Police in Teplice are up in arms over a new regulation concerning officers working in plain clothes. The regional police chief has introduced a dress code for plain-clothes officers, ordering them to wear long trousers, closed shoes and shirts with collars. He said officers had been dressing informally and looked more like basketball players or tourists which tarnished the forces reputation when they were unexpectedly called to deal with a case and produced police credentials. Officers say the new dress code will make them a laughingstock and make it impossible for them to deal with informers of infiltrate the criminal underworld.
In its 2012 report on the Czech Republic Social Watch, an international network of citizens’ organizations, has criticized the government’s austerity measures and what it calls unremitting corruption. The report says the centre-right government is sticking to the implementation of a neo-liberal policy which undermines social well-being and undercuts economic growth. It says the country faces threats such as the impoverishment of middle-class and low-income groups, increasing unemployment and gender inequality. The report claims that less attention is being paid to pressing environmental problems and improving conditions for immigrants.
Prime Minister Petr Nečas has slammed police president Petr Lessy for attacking his superior in an interview for the daily Pravo. The prime minister said that the accusations made were not only ill-considered but totally unacceptable if the police president did not produce evidence to back them up. In an interview for Friday’s edition of Pravo Mr. Lessy said the interior minister had resorted to blackmail in an effort to get him to resign. Interior Minister Jan Kubice is reportedly considering filing charges of slander against him. Although Petr Lessy said later his words had been distorted the paper promptly produced a tape to prove that this was not the case. Relations between Mr. Lessy and the prime minister have been strained after the police president accused politicians of putting pressure on detectives investigating sensitive cases involving corruption in high places.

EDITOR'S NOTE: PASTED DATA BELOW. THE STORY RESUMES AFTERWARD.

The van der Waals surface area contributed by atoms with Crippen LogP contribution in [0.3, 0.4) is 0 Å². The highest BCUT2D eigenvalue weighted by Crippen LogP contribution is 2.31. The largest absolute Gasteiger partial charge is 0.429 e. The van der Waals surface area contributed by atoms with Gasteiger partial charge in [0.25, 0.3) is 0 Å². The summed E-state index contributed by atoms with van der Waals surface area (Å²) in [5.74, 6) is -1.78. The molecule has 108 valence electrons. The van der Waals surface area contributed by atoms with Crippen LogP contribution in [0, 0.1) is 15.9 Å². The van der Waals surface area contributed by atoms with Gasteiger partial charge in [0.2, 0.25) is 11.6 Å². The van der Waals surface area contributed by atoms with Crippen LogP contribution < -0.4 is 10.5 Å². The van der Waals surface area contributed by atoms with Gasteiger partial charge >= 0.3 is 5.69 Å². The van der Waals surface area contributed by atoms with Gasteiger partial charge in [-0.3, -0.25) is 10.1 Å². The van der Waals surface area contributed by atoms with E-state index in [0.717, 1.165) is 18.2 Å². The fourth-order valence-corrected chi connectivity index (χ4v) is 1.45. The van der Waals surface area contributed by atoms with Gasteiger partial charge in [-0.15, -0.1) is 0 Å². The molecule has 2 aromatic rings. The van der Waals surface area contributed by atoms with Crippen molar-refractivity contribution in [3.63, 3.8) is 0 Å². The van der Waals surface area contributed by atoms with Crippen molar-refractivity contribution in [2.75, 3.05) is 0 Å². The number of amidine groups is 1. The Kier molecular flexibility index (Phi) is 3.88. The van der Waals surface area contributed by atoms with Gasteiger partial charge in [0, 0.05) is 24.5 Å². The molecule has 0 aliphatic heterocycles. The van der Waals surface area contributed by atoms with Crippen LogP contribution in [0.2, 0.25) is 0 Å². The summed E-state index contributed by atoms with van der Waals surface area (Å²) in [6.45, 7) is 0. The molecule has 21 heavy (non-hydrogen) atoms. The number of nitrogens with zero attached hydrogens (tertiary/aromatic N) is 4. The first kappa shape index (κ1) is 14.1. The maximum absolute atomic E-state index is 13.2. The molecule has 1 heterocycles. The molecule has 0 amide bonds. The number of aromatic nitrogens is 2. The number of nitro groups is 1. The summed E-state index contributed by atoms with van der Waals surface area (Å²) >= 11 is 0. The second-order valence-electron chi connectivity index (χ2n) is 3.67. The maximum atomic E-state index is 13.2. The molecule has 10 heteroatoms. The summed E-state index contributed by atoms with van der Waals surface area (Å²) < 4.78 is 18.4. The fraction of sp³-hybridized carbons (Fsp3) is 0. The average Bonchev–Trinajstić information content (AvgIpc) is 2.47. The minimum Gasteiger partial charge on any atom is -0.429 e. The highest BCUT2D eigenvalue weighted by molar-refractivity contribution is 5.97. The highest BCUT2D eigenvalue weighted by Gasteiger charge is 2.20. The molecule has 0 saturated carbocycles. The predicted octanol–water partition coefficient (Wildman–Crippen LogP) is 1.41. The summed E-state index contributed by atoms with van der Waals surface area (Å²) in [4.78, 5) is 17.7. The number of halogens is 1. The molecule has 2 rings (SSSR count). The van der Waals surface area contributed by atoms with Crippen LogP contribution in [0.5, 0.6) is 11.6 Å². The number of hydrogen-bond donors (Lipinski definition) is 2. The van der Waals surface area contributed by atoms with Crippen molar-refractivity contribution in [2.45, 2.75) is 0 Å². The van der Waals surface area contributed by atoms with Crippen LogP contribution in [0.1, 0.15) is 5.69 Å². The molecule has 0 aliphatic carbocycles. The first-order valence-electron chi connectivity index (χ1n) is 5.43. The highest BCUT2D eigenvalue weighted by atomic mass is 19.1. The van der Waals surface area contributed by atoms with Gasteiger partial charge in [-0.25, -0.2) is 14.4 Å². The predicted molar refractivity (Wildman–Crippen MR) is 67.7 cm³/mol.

The Czech economy remains in recession, after contracting for three consecutive quarters. The GDP fell by 0.2 percent in the second quarter, according to data released by the Czech Statistical Office on Tuesday. Economic performance is 1.2 percent lower in annual terms. According to analysts the recession has deepened year on year mainly due to a slowdown in industrial production, which was the main driver of growth previously. The government’s austerity measures have reduced domestic demand and the euro debt crisis has weakened exports.
A total of 1390 homosexual couples have entered into registered partnerships in the 10.5 million Czech Republic since the respective law came into force in July 2006. 130 couples have since terminated the arrangement. The Czech Republic was first in the post-communist bloc to legalise same-sex partnerships which has led a few dozen foreign couples to tie the knot in this country. The same-sex partnership offers similar rights to marriage but does not allow the couple to adopt children.
Economist Tomáš Sedláček: A positive look at the coronavirus crisis
Country’s leading epidemiologist makes U-turn on strategy of herd immunity
Fall in coronavirus reproduction number shows efficacy of strict measures
How is coronavirus affecting Prague’s real estate market?
Prague’s public transport vehicles get anti-viral coating